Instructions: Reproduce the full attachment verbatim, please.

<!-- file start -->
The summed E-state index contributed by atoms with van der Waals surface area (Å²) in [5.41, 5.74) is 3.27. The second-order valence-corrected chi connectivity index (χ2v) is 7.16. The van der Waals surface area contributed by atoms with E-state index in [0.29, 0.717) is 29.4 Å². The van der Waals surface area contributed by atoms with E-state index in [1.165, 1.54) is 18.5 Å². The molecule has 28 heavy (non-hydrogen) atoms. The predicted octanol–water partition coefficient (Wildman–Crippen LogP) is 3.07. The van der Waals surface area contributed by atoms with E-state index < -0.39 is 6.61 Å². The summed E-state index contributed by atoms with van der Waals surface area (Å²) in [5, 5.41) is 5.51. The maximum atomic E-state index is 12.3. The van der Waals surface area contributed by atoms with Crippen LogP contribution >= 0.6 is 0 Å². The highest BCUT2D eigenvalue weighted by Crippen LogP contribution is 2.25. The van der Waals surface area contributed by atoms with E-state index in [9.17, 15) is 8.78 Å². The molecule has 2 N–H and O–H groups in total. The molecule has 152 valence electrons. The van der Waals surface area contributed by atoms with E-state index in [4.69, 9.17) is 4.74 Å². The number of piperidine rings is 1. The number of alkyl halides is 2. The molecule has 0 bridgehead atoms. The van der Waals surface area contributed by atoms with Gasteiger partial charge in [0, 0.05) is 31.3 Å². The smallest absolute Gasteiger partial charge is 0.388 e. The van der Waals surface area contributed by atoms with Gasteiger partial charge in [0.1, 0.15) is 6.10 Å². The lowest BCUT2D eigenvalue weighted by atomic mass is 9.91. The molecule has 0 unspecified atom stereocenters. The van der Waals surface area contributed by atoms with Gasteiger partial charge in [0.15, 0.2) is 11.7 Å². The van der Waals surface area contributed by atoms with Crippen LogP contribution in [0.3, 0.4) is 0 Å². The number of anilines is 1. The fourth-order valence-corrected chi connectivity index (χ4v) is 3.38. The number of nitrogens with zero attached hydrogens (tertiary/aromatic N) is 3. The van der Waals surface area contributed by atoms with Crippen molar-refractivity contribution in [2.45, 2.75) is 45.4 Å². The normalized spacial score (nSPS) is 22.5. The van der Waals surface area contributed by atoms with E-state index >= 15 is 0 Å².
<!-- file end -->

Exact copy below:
The summed E-state index contributed by atoms with van der Waals surface area (Å²) in [5.41, 5.74) is 3.27. The second-order valence-corrected chi connectivity index (χ2v) is 7.16. The van der Waals surface area contributed by atoms with E-state index in [0.29, 0.717) is 29.4 Å². The van der Waals surface area contributed by atoms with E-state index in [1.165, 1.54) is 18.5 Å². The molecule has 28 heavy (non-hydrogen) atoms. The predicted octanol–water partition coefficient (Wildman–Crippen LogP) is 3.07. The van der Waals surface area contributed by atoms with E-state index < -0.39 is 6.61 Å². The summed E-state index contributed by atoms with van der Waals surface area (Å²) in [5, 5.41) is 5.51. The maximum atomic E-state index is 12.3. The van der Waals surface area contributed by atoms with Crippen LogP contribution >= 0.6 is 0 Å². The highest BCUT2D eigenvalue weighted by Crippen LogP contribution is 2.25. The van der Waals surface area contributed by atoms with E-state index in [9.17, 15) is 8.78 Å². The molecule has 2 N–H and O–H groups in total. The molecule has 152 valence electrons. The van der Waals surface area contributed by atoms with E-state index in [4.69, 9.17) is 4.74 Å². The number of piperidine rings is 1. The number of alkyl halides is 2. The molecule has 0 bridgehead atoms. The van der Waals surface area contributed by atoms with Gasteiger partial charge in [0, 0.05) is 31.3 Å². The smallest absolute Gasteiger partial charge is 0.388 e. The van der Waals surface area contributed by atoms with Gasteiger partial charge in [0.1, 0.15) is 6.10 Å². The lowest BCUT2D eigenvalue weighted by atomic mass is 9.91. The molecule has 0 unspecified atom stereocenters. The van der Waals surface area contributed by atoms with Gasteiger partial charge in [0.15, 0.2) is 11.7 Å². The van der Waals surface area contributed by atoms with Crippen LogP contribution in [0.3, 0.4) is 0 Å². The number of anilines is 1. The fourth-order valence-corrected chi connectivity index (χ4v) is 3.38. The number of nitrogens with zero attached hydrogens (tertiary/aromatic N) is 3. The van der Waals surface area contributed by atoms with Crippen molar-refractivity contribution in [2.45, 2.75) is 45.4 Å². The normalized spacial score (nSPS) is 22.5. The van der Waals surface area contributed by atoms with E-state index >= 15 is 0 Å².